January’s Produce Guide

For the best tasting fruit and vegetables, buy ones that are in season. This can vary depending on your region, but in general, the list is as follows:

Brussels sprouts
Belgian Endive
Collard Greens
Jerusalem artichoke (aka Sunchoke)
Kiwi fruit
Passion fruit
Red Currant
Sweet Potatoes
Winter Squash

Here are some ideas to utilize those fabulous fresh finds!



I love making quick and easy apple tarts. This is the recipe by The Pioneer Woman: http://thepioneerwoman.com/cooking/quick-easy-and-yummy-apple-tart/

Jerusalem Artichoke/Sunchoke


My grandma grows sunchokes in the backyard of her Brooklyn home, and she just recently harvested them. My go to recipe is for roasted sunchokes. First, I  preheat the oven to 450 degrees. Using 1 1/2 pounds of sunchokes, I scrub and wash them thoroughly and cut them into half-inch pieces. Then, I toss them with a tablespoon of olive oil and salt and pepper. Finally, I scatter them on a baking sheet and bake them for 30 minutes, or until they are soft and tender. These veggies taste a lot like french fries, so I like eating them with ketchup.


Adding them to frittatas makes for a quick and satisfying breakfast!


My lemon curd tart was (thankfully) a great success at my family’s new year party!


I used Williams Sonoma’s recipe to create the tart’s crust: http://www.williams-sonoma.com/recipe/basic-tart-dough.html with baking instructions here (also from Williams Sonoma):

Fold the dough round in half and carefully transfer to a 9 1/2-inch tart pan, preferably with a removable bottom. Unfold and ease the round into the pan, without stretching it, and pat it firmly into the bottom and up the sides of the pan. Trim off any excess dough by gently running a rolling pin across the top of the pan. Press the dough into the sides to extend it slightly above the rim to offset any shrinkage during baking. Refrigerate or freeze the tart shell until firm, about 30 minutes.

Meanwhile, position a rack in the lower third of an oven and preheat to 375°F.

Line the pastry shell with aluminum foil or parchment paper and fill with pie weights or raw short-grain rice. Bake for 20 minutes, then lift an edge of the foil. If the dough looks wet, continue to bake, checking every 5 minutes, until the dough is pale gold, for a total baking time of 25 to 30 minutes. Remove the weights and foil. Continue to bake until the shell is golden, 7 to 10 minutes more. Transfer to a wire rack and let cool completely.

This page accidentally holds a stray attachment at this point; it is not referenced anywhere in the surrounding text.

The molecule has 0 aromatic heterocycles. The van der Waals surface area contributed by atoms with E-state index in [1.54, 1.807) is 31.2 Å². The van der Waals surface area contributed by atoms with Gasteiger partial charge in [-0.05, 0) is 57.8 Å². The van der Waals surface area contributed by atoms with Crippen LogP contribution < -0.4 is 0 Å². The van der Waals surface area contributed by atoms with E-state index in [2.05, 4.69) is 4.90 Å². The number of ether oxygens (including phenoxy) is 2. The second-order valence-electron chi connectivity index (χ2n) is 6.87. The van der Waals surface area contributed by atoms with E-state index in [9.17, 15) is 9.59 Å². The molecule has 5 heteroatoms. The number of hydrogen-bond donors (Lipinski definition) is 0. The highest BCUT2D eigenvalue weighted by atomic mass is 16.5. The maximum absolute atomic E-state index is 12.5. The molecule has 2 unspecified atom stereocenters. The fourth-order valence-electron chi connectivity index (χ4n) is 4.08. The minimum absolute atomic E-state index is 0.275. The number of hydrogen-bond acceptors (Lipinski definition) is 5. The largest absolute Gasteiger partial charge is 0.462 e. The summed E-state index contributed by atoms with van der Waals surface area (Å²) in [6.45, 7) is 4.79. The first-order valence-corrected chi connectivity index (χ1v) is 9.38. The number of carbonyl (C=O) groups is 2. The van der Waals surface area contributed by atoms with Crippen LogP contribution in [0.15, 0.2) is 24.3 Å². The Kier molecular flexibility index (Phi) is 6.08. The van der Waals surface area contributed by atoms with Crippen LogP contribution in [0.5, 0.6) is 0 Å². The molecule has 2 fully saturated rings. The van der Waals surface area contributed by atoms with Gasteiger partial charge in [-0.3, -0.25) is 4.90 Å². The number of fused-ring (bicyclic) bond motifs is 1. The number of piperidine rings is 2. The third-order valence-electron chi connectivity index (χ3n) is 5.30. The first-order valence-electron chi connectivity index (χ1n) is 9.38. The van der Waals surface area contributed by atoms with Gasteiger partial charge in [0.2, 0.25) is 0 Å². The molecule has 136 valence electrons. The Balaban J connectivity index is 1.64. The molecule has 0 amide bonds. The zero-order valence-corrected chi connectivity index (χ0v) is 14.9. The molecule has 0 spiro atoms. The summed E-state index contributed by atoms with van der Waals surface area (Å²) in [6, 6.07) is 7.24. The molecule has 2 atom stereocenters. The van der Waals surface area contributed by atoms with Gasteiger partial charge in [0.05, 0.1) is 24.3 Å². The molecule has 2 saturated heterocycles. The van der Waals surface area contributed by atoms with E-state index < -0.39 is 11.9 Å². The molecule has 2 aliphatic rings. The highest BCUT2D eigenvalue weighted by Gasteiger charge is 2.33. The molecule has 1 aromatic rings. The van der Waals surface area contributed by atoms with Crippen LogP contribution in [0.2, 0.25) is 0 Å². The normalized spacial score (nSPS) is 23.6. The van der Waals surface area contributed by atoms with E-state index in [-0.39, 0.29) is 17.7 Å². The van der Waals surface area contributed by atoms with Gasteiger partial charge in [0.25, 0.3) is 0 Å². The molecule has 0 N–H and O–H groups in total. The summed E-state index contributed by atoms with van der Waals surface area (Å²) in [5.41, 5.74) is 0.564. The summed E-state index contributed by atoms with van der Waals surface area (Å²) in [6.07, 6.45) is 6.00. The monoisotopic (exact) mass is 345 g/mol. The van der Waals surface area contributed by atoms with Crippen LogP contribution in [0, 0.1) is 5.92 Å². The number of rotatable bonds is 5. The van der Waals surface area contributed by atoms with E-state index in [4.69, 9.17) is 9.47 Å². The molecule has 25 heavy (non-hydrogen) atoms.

This is my recipe for the lemon curd:

Prep time: 20 minutes

Cook time: 10 minutes

Servings: 8


3 1/2 lemons, room temperature

1 cup sugar

1/4 pound (1 stick) unsalted butter, room temperature

4 large eggs, room temperature

1/8 teaspoon salt

For the lemon curd:

Remove the zest of the lemons with a zester. Squeeze the lemons to make 1/2 cup of juice. Put the zest and sugar in a mini food processor with a steel blade. Process until zest is finely minced. Using an electric mixer fitted with a paddle attachment or a bowl and a hand held mixer, cream the butter and sugar and zest mixture. Add the eggs, 1 at a time, and then add lemon juice and salt. Mix until combined.

Pour the mixture into a two quart saucepan, and cook under low heat, stirring occasionally until it thickens and reaches just below a simmer. It should take about 10 minutes. Remove from heat and fill tart shell with the lemon curd.

Winter Squash

Cooking spaghetti squash is a great way to eat healthy “pasta”. This is how to make the squash: http://www.thekitchn.com/how-to-cook-spaghetti-squash-in-the-oven-178036


I usually sautee 2 cloves of garlic, spinach, and cherry tomatoes in olive oil and mix it with the spaghetti squash.

I hope you enjoy making these winter recipes at home!

What is your favorite January produce?



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